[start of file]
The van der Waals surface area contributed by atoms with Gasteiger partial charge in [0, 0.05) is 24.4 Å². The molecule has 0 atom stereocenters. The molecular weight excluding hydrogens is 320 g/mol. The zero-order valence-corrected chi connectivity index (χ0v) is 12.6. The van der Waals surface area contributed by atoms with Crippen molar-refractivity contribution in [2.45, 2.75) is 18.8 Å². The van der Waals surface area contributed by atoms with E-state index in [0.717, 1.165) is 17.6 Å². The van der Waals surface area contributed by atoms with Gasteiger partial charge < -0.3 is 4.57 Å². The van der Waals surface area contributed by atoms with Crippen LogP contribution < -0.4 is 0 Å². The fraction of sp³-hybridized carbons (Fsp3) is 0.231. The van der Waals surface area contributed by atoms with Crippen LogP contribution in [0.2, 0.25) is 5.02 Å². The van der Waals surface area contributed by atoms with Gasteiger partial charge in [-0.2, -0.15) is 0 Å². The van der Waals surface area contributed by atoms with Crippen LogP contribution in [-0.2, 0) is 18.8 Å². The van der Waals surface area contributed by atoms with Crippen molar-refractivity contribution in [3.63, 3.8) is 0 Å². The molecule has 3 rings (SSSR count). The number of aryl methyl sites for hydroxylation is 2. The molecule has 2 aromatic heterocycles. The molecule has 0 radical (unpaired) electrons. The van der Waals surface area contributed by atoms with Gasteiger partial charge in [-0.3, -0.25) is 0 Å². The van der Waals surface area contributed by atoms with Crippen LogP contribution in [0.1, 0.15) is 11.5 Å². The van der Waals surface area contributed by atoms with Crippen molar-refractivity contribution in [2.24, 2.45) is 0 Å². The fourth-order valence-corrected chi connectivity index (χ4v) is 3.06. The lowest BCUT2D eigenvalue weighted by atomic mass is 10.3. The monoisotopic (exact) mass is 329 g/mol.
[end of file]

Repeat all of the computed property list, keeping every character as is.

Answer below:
The van der Waals surface area contributed by atoms with Gasteiger partial charge in [0, 0.05) is 24.4 Å². The molecule has 0 atom stereocenters. The molecular weight excluding hydrogens is 320 g/mol. The zero-order valence-corrected chi connectivity index (χ0v) is 12.6. The van der Waals surface area contributed by atoms with Crippen molar-refractivity contribution in [2.45, 2.75) is 18.8 Å². The van der Waals surface area contributed by atoms with E-state index in [0.717, 1.165) is 17.6 Å². The van der Waals surface area contributed by atoms with Gasteiger partial charge < -0.3 is 4.57 Å². The van der Waals surface area contributed by atoms with Crippen LogP contribution < -0.4 is 0 Å². The fraction of sp³-hybridized carbons (Fsp3) is 0.231. The van der Waals surface area contributed by atoms with Crippen LogP contribution in [0.2, 0.25) is 5.02 Å². The van der Waals surface area contributed by atoms with Gasteiger partial charge in [-0.2, -0.15) is 0 Å². The van der Waals surface area contributed by atoms with Crippen LogP contribution in [-0.2, 0) is 18.8 Å². The van der Waals surface area contributed by atoms with Crippen molar-refractivity contribution in [3.63, 3.8) is 0 Å². The molecule has 3 rings (SSSR count). The number of aryl methyl sites for hydroxylation is 2. The molecule has 2 aromatic heterocycles. The molecule has 0 radical (unpaired) electrons. The van der Waals surface area contributed by atoms with Gasteiger partial charge in [-0.3, -0.25) is 0 Å². The van der Waals surface area contributed by atoms with Crippen LogP contribution in [0.1, 0.15) is 11.5 Å². The van der Waals surface area contributed by atoms with Crippen molar-refractivity contribution in [2.24, 2.45) is 0 Å². The fourth-order valence-corrected chi connectivity index (χ4v) is 3.06. The lowest BCUT2D eigenvalue weighted by atomic mass is 10.3. The monoisotopic (exact) mass is 329 g/mol.